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  1. Darkhorse are no strangers to the South African market having made a name for themselves offering well priced, good quality carbon wheels. Recently the brand made the leap to bikes with the Eclipse range of electric bikes. View full article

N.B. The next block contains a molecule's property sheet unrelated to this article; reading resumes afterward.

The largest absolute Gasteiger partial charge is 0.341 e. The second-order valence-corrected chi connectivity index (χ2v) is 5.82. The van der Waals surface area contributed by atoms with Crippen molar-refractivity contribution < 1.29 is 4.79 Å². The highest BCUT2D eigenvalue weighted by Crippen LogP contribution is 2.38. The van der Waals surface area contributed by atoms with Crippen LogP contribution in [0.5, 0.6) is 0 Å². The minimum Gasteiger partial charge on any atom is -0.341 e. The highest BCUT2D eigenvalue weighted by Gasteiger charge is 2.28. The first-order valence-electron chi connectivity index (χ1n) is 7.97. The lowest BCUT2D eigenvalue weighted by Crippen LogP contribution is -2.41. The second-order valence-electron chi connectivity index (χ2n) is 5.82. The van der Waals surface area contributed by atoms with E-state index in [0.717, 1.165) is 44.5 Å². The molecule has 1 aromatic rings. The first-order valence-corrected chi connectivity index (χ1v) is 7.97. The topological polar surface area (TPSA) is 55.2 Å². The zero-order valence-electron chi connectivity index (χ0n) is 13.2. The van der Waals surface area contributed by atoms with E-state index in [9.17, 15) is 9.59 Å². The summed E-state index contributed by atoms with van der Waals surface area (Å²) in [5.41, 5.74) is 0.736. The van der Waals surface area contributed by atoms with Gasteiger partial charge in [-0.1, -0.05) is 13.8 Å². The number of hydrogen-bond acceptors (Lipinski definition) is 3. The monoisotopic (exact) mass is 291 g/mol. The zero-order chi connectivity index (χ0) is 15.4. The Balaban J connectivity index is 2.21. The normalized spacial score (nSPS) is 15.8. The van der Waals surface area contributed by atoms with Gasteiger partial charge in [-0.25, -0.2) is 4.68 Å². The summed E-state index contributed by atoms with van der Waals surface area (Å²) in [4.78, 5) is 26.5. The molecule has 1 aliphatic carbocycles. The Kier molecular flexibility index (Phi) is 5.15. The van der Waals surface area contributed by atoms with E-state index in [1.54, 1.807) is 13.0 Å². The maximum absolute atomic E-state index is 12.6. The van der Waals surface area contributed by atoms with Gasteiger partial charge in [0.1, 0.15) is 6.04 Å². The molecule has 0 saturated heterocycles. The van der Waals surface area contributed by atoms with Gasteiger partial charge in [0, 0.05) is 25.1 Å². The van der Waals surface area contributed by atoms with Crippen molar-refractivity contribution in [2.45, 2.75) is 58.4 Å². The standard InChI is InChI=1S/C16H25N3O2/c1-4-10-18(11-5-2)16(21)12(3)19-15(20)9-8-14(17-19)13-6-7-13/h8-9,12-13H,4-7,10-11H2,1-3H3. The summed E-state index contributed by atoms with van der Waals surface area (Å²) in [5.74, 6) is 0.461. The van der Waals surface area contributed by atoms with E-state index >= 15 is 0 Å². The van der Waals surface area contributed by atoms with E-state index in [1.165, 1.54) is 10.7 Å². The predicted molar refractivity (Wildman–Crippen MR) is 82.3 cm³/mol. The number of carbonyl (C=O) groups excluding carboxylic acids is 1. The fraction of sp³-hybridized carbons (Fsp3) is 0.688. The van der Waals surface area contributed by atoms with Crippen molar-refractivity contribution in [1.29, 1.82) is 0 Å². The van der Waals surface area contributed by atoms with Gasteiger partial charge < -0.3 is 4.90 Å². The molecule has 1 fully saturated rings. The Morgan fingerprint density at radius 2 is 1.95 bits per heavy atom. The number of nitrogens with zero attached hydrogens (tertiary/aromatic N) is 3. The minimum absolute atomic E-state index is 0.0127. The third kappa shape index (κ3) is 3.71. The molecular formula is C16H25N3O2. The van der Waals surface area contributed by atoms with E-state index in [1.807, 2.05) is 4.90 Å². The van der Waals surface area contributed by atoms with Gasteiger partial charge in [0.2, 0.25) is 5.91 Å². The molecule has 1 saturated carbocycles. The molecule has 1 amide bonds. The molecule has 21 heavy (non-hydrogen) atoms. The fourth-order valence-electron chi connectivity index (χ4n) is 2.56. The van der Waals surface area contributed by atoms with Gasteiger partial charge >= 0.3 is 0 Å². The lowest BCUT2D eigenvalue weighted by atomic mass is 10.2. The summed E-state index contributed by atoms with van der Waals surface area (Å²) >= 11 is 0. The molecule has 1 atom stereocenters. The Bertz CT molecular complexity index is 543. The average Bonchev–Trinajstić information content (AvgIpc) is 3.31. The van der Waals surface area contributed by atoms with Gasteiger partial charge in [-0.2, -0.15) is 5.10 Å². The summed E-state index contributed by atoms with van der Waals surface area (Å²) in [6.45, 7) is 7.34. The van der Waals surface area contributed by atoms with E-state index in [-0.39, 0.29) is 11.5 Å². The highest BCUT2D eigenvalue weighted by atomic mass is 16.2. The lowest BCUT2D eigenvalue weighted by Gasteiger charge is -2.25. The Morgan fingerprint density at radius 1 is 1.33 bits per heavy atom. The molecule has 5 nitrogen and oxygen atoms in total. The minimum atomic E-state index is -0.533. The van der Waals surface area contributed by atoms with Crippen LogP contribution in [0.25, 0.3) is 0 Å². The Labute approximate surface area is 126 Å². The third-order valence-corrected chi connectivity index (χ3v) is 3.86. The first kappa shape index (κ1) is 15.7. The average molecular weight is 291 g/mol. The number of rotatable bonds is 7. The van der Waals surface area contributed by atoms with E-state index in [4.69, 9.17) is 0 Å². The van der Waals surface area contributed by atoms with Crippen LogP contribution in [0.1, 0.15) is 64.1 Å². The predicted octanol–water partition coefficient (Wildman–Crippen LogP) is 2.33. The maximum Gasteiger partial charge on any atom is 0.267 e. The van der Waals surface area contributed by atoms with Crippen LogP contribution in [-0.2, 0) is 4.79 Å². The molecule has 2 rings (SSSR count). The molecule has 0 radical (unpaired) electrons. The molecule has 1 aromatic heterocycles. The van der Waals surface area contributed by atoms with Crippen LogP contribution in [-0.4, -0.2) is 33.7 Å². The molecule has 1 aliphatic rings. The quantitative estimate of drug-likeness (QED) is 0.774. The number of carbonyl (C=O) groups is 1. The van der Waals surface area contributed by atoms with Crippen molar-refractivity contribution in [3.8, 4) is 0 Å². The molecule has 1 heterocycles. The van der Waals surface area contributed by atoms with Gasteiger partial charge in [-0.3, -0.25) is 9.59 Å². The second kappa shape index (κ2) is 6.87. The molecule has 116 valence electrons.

2. We tested the Darkhorse Eclipse AL-D1 model. It is a drop bar configuration fitted with SRAM's Apex1 1x11 HRD groupset, Darkhorse alloy wheels, Kenda Flintridge 700x40c tyres and an Easton/RaceFace bar and stem combination. The alloy frame is available in two sizes Small/Medium and Large/Extra-Large. The frame features sliding rear dropouts making it single-speed and belt-drive ready while cabling is internally routed. And yes, it’s an e-bike. Darkhorse opted for the popular Mahle ebikemotion X35 system. The system uses a 250W rear hub motor and 248Wh battery which is tucked neatly away in the down tube. If (like me) you turned your nose up at the idea of a rear hub drive, the X35 system is far more refined than anything you might have encountered on early ebikes. A quick look across the catalogues of the most major brands and you’ll notice the X35 on just about every road and gravel electric bike. To power on the bike there is a single LED lined button on the top tube which also functions as the mode selector and battery level indicator. The X35 has three modes: green, orange, and red; from least to most motor assistance. While riding, the LED remains illuminated, signalling battery levels and giving a subtle clue to others that you might be packing some assisted power. At the base of the seat tube, you’ll find the charge port for the battery when you need to top up or to attach a range extender. Battery level indicator: White means 75% or more remaining, green 50-75%, orange 25-50%, red 15-25%, slow red flash 10 -15% and fast red flash is 10% or less remaining. All in the motor, battery and other ebike bits add about 3.5 kilograms to the bike. On the bike Out on the road, the Eclipse feels largely like an ordinary bike with the motor off. You quickly forget about the extra few kilograms until the climbs in the road remind you, but there is no noticeable drag from the motor. Powering up into the lowest assistance level, the extra push is subtle but enough to begin pulling away from your analogue riding mates. Moving up into the mid or high modes the assistance is obvious and the slight whine from the motor more audible. The ebikemotion app lets you connect to the bike via Bluetooth to check battery levels, record rides or even customise the level of assistance in each mode. You can also connect up to your Garmin or other devices supporting Bluetooth 4.0 or higher. The motor provides assistance up to 32 km/h after which it is all up to you. On a group road ride, this can be a little limiting for fast flat sections, if you had been relying on the extra watts to keep up. On inclines, the Eclipse really comes into its own. Like any pedal-assist ebike you still need to put in effort but the 250W motor does well to take the edge off. Keeping up with my quicker mates was a lot less of an effort but still a workout. The impact of the assistance is quite nicely illustrated by a very unscientific look at my average heart rate on a regular route. At roughly the same average speed my average heart rate was 20-24 beats per minute lower than on an analogue bike. Taking things off-road the Eclipse soaks up the rolling gravel stretches with ease. The geometry is comfortable and there is room for up to 45 mm tyres. The motor's power delivery is steady and aside from the wind rushing by a little faster, you don’t really know that it is on. Heading up longer, steeper climbs, I found the 250W motor began to strain and battery levels depleted faster. Below 10% gradient was no problem but in the 12-15% range both my power and the motors power were a little lacking. Range When it comes to range, Darkhorse say you can expect up to 75 km depending on road conditions and rider behaviour. There are so many factors that will influence this but on a moderately hilly road ride, I found that the claim was easily achievable. Extended use of the highest assistance mode on longer climbs will cut that down significantly though. You can purchase a ebikemotion range extender to add an extra 250Wh but it does come at a price (R 7,950) and occupies a bottle cage spot. Conclusion The Darkhorse Eclipse AL-D1 is a well equipped, versatile electric road and gravel bike. It feels at home on tar and gravel with some welcome assistance on any surface. Priced at R55,000 the Eclipse sits below the ebike entry point of many other brands while still offering a quality build.
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